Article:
The Rainy Month of May

Yesterday was a dark, chilly, drizzly, holed up in the house by the fire day.
In June!
The dogs and I were moping while looking out at the garden with our noses pressed up against the glass.

To take my mind off the rain messing with my climbing roses, I spent the better part of the day reading Tout Sweet, a recommended read from the cheerful blog, Paris Breakfasts.

It is a very funny memoir by a fashion editor who ditches her chic life in London, for a remote village in the French countryside, to heal her wounded heart while restoring a petite maison.

It got me thinking – I went looking for Jimmy…. “Honey!!!! Let’s rent our house for a year and move to France and live off the land and drink wine with homemade bagette and cheese from our little farm and and …..”

Ok, back to the sofa, like a forlorn wet pup and my fantasy read….

Here’s something apropos that I wrote last May pre- blog:

The rain gauge hanging from a post in the garden has maxed out its capacity, again.
I emptied it five days ago to start the week off at zero, and one grim, foggy, boot-burdened day has followed another. Walking through the garden stirs up clouds of mosquitoes competing for my flesh, driving me back to the kitchen flailing my arms and shaking out my clothing.

Frequent drenching is punctuated by emphatic pauses muffled in fog. Everything in the house feels heavy with moisture; the doors too fat to slide gently closed, and the towels are like soggy rags between showering, as if we lived in a beach house.
The dogs lay curled up in their beds knowing best how to wait for better days. If we accompany them into the yard, they go eagerly, but forced out alone, they return to their beds with their tails tucked in tight between their legs.
The grass is a carpet of green; the lettuces are unfurling from their beds in picture perfect bouquets of edible goodness; the evergreens are heavy with fresh emerald green coats.

Future scientists will note in tree rings that 2011 was a year of plentiful rainfall. There is much to celebrate, and I will when the sun finally returns to this part of the planet. In the mean time, I’m stalking around bumping up against the windows of the house, frustrated and blue.

With the drone of a plane overhead, skimming above the clouds, I imagine cheering passengers relieved to find our planet still does revolve around the sun, just not down here right this minute, but I’m reassured that someday the clouds will part and the sun will shine again upon our little speck in the universe.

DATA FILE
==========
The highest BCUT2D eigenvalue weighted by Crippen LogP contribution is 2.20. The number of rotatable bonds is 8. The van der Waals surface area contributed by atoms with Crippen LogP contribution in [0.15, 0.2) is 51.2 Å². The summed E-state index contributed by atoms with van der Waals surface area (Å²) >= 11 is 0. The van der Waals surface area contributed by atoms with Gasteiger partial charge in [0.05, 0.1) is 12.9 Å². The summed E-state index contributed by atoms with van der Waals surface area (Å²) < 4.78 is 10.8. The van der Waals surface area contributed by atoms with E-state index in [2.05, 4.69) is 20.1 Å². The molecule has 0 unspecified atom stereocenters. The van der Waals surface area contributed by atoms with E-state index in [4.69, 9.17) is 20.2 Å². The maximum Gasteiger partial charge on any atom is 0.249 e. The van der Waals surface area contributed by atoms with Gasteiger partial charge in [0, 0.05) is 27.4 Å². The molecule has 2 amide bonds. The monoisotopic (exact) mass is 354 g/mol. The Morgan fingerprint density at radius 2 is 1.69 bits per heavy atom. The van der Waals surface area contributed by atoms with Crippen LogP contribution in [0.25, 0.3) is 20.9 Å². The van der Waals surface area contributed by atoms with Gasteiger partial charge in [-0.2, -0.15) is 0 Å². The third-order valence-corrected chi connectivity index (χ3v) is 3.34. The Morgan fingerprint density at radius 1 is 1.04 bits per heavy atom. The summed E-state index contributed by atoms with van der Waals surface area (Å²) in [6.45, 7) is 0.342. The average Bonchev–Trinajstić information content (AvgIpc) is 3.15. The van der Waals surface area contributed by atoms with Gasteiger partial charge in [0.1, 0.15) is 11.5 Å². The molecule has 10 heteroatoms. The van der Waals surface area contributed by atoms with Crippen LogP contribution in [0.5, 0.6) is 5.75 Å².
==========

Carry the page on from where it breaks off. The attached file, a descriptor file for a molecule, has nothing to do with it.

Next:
The garden is about the only place I care to be right now. With our little puppy Lily shadowing my every move, she is a natural digger and like a cat brings me her latest catch from the yard. Moles, chipmunks and squirrels just might pick up and move next door because she has taken it upon herself to route out any varmint trespassing into my precious flowerbeds. If she has to dig to China to route them out, she will without me having to ask. Within a week of adopting this delicate, sweet, shy Texas belle, she had dug up a major rhododendron, swallowed a whole sock and then gave it back the next day, convinced Poppy that they could share her bed, decided my pale blue upholstered chair suited her as well, and won her way into each one of our hearts hook line and sinker.

Lily’s Mom was abandoned when she became pregnant. Fortunately some kind soul gave her a place to have her pups and some time to recover. They became available for adoption at 10 weeks on a Rescue website. Lily came up from Texas in a dog crate that was tossed about like a piece of luggage by the airline, but all that is behind her now and she is growing and thriving. From day one I worried that our property wasn’t big enough to contain her, and now she has tested every portion of the fence and found many escape hatches. Our vet thinks she has some hound mixed into her primarily Lab genetic pool and apparently a garnishing of wanderlust.

At first, I had the thrill of a new mother and felt the extreme tenderness of coddling her young perfect body that smelled so sweet and letting her nap upon my tummy. Seemingly overnight we’ve moved into toddler hood and the frequent reprimand. I wrack my brain for ways to burn off her bountiful energy in a non death-defying manner. She seems exhilarated by flight and propels herself with the grace of an Olympic athlete off our high stonewalls, paws perfectly extended front and rear in a long pure line, ears swept back. She runs with the grace and speed of a sleek greyhound and could be in the next county before we noticed her missing.

My greatest feat is upon me – to raise her up into adulthood unscathed while teaching her to harness her exuberance and become a semi-civilized member of the household.

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2 Responses to The Rainy Month of May

  1. Natalie says:

    Aw – who doesn’t love Lily!? By the way, those roses are amazing!!

  2. Barrie Betschart says:

    LOVE your blog. I was building a raised garden for friends in San Diego. I made a 10x3by 20″ high, 10×3 24″ high and a 9×8 x18 in a horseshoe shape and lattice for the peas and beans. All made from beautiful redwood. She hopes to grow peppers, lettuce, radishes, cauliflower, broccoli, carrots, onions and every herb imaginable. She already has a beautiful orange, lemon and lime tree providing more than enough for her cooking enjoyment. She expects to reduce her WHOLE FOOD bill to less than the $100.00 per week they currently spend, and have much better tasting vegies. Next she will put this wonderful old brick down between the boxes. She has her eye on a wine barrel split in half with a wine bottle fountain. ADORABLE enjoy my friends. I have directed them to your blog site.

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